Sex and physical touch

If you are leaving the relationship emotionally, let me be clear about the boundaries: no sexual contact of any sort, ladies and gentlemen! If you break this rule, you simply cannot emotionally detach from your partner.

Socializing together

When you leave the relationship emotionally, understand that it means that you are still technically in the relationship. This phase doesn’t mean that you’re free to seek out new partners or sexual trysts; it means that you are free to spend more time without your partner by your side. During this phase, you don’t watch your favorite television shows together, go to parties together, or share upsetting experiences from your day. During this phase, you need to get those needs met by friends or family. What can you do together? You can share meals at home, discuss superficial events of the day, and cover all the day-to-day planning and errands. The key difference is that a detached individual engages in pragmatic activities with their partner – but stays away from all of the emotional ones.

Asking for help

Especially when you live with someone, occasions inevitably arise when you need to ask your partner for help. In the past, when you were in the relationship emotionally and physically, it was expected to ask your partner for help when you needed it. Going forward, there may be a time when you need help with the computer or you want another person’s opinion on something. If you leave the relationship emotionally, you must go to others for help instead of your partner, particularly when the help you need takes the form of emotional support because you’re upset about something. When you detach from your partner, you don’t ask your partner to emotionally soothe you. Who knows, you may get that support back if you and your partner ultimately determine that you can come back together and function better than you were before. Until then, it’s time to look elsewhere for help.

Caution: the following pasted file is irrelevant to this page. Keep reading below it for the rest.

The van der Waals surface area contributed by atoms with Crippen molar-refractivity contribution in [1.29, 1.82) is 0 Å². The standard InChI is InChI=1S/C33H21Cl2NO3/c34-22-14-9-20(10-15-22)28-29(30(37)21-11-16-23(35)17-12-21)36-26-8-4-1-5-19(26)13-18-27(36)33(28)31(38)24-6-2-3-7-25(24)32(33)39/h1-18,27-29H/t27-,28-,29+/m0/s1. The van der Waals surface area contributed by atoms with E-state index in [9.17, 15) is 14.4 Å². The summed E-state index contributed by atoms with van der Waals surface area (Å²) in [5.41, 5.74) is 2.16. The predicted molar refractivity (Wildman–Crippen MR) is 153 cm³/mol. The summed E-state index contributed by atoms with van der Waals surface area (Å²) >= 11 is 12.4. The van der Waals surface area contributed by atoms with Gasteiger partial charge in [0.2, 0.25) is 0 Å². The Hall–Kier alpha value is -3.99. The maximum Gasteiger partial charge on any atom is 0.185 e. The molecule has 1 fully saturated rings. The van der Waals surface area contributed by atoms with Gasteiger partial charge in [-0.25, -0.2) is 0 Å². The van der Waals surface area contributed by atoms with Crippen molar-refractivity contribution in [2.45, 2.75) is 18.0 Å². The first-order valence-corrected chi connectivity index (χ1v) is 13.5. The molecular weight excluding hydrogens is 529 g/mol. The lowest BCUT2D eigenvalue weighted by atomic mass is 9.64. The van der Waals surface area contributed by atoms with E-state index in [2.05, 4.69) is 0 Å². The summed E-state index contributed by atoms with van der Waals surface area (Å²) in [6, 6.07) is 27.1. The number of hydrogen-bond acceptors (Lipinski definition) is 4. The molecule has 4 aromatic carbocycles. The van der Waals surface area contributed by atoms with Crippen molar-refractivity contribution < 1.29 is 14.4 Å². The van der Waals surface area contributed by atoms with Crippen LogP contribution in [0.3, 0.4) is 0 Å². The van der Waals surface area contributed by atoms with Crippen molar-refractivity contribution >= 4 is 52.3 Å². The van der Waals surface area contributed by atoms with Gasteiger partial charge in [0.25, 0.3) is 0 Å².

What happens next?

Once you’ve made the major changes to emotionally leave the relationship (e.g., you’ve stopped being sexual and socializing together), you will embark on your detached journey. Sometimes, initiating detachment will only last a couple of weeks before your partner starts changing for the better. In this case, you can choose to dip your foot back into the relationship waters and see if the changes are lasting. Sometimes, however, you may need to be detached for months or even longer before you feel that things have changed enough to justify coming back together emotionally. On the other hand, sometimes after the detachment, you or your partner will realize that there’s little left to the relationship, and that it’s time to move on.

Conclusion: Leaving a relationship emotionally is not the ideal practice, but detaching in this way can sometimes help to make you feel more mentally organized during a stressful time in a relationship. Ultimately, the important point to remember is to never rush making a big decision.

Seth Meyers, Psy.D., is a clinical psychologist with the L.A. County Department of Mental Health.